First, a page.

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Ed Smith’s Luck

I’m probably going to have to read some of Ed Smith’s books sooner rather than later. The Guardian reviews his latest book, Luck: What It Means and Why It Matters – a key element for anyone who has made a living in professional sport.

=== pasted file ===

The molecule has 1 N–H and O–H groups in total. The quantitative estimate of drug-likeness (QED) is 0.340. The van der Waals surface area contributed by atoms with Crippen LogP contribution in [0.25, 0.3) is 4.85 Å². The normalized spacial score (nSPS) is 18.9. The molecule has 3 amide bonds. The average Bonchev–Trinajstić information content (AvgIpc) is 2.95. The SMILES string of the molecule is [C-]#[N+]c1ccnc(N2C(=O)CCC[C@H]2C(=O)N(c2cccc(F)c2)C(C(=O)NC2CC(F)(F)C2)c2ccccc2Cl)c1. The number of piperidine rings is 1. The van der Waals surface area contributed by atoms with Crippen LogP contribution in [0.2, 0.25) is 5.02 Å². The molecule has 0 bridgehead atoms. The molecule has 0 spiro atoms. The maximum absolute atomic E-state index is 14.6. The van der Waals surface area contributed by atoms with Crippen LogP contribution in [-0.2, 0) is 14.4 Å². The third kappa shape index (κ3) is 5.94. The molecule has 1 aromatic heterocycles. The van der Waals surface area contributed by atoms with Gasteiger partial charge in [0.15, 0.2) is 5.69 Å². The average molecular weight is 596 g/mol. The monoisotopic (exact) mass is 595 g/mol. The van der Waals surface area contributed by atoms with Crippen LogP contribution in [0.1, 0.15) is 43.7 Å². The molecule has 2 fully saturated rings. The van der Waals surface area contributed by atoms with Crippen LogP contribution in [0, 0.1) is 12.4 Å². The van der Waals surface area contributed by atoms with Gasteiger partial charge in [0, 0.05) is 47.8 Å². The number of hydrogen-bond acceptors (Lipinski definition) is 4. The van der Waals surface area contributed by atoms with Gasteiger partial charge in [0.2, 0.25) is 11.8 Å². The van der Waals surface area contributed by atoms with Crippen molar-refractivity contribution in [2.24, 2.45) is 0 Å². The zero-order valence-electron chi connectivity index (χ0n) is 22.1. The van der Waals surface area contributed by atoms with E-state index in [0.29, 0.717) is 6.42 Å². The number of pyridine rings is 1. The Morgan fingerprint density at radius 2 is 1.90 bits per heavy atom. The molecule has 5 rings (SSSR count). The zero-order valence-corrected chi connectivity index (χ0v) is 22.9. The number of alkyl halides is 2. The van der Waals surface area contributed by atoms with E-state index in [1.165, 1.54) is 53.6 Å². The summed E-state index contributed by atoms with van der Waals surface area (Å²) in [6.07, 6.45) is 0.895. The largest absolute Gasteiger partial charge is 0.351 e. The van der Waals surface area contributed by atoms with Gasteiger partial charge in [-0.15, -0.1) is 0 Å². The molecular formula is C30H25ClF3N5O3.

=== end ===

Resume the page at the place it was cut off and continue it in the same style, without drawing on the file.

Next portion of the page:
One of Smith’s aims is to challenge the view popularised by writers such as Malcolm Gladwell that what really makes the difference to success is practice and hard work. Smith thinks that downplays the good fortune of those who have the genetic and social advantages to be able to undertake the hard work. This is true enough, but the comparison with Gladwell highlights what’s really wrong with this book. Partly it’s a sense that the genre is starting to cannibalise itself. There is a world of fascinating material out there on luck written by philosophers, novelists, historians – but Smith’s frame of reference is primarily pop psychology books of the past few years. The main problem, though, is that people like Gladwell do it so much better.

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